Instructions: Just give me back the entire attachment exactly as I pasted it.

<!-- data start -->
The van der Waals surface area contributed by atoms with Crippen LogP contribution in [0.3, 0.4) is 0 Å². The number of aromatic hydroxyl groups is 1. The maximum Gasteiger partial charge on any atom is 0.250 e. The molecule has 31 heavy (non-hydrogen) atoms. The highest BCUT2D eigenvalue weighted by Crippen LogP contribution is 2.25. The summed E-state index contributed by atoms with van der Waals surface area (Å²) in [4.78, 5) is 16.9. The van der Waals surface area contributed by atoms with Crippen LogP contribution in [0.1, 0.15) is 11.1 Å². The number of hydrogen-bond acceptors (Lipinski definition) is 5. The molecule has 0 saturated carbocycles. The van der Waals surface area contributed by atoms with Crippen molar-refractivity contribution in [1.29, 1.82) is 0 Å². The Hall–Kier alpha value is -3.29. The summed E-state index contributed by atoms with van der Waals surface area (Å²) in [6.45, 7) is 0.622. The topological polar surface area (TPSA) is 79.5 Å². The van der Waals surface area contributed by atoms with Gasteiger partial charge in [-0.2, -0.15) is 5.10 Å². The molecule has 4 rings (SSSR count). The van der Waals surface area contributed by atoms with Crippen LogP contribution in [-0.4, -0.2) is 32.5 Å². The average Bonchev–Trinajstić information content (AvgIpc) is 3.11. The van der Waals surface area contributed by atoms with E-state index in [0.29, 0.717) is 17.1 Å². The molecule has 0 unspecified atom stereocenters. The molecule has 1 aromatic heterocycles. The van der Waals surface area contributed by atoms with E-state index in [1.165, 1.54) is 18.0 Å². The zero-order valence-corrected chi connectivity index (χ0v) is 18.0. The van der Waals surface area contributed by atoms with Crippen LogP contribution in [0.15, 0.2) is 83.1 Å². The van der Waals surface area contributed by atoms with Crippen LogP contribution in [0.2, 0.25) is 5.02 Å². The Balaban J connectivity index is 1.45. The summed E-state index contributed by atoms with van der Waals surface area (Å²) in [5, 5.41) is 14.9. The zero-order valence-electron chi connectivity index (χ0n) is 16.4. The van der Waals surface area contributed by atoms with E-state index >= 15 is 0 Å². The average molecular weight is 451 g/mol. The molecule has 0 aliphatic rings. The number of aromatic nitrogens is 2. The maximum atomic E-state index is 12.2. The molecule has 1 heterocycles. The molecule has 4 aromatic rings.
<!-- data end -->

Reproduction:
The van der Waals surface area contributed by atoms with Crippen LogP contribution in [0.3, 0.4) is 0 Å². The number of aromatic hydroxyl groups is 1. The maximum Gasteiger partial charge on any atom is 0.250 e. The molecule has 31 heavy (non-hydrogen) atoms. The highest BCUT2D eigenvalue weighted by Crippen LogP contribution is 2.25. The summed E-state index contributed by atoms with van der Waals surface area (Å²) in [4.78, 5) is 16.9. The van der Waals surface area contributed by atoms with Crippen LogP contribution in [0.1, 0.15) is 11.1 Å². The number of hydrogen-bond acceptors (Lipinski definition) is 5. The molecule has 0 saturated carbocycles. The van der Waals surface area contributed by atoms with Crippen molar-refractivity contribution in [1.29, 1.82) is 0 Å². The Hall–Kier alpha value is -3.29. The summed E-state index contributed by atoms with van der Waals surface area (Å²) in [6.45, 7) is 0.622. The topological polar surface area (TPSA) is 79.5 Å². The van der Waals surface area contributed by atoms with Gasteiger partial charge in [-0.2, -0.15) is 5.10 Å². The molecule has 4 rings (SSSR count). The van der Waals surface area contributed by atoms with Crippen LogP contribution in [-0.4, -0.2) is 32.5 Å². The average Bonchev–Trinajstić information content (AvgIpc) is 3.11. The van der Waals surface area contributed by atoms with E-state index in [0.29, 0.717) is 17.1 Å². The molecule has 0 unspecified atom stereocenters. The molecule has 1 aromatic heterocycles. The van der Waals surface area contributed by atoms with E-state index in [1.165, 1.54) is 18.0 Å². The zero-order valence-corrected chi connectivity index (χ0v) is 18.0. The van der Waals surface area contributed by atoms with Crippen LogP contribution in [0.15, 0.2) is 83.1 Å². The van der Waals surface area contributed by atoms with Crippen LogP contribution in [0.2, 0.25) is 5.02 Å². The Balaban J connectivity index is 1.45. The summed E-state index contributed by atoms with van der Waals surface area (Å²) in [5, 5.41) is 14.9. The zero-order valence-electron chi connectivity index (χ0n) is 16.4. The van der Waals surface area contributed by atoms with E-state index >= 15 is 0 Å². The average molecular weight is 451 g/mol. The molecule has 0 aliphatic rings. The number of aromatic nitrogens is 2. The maximum atomic E-state index is 12.2. The molecule has 1 heterocycles. The molecule has 4 aromatic rings.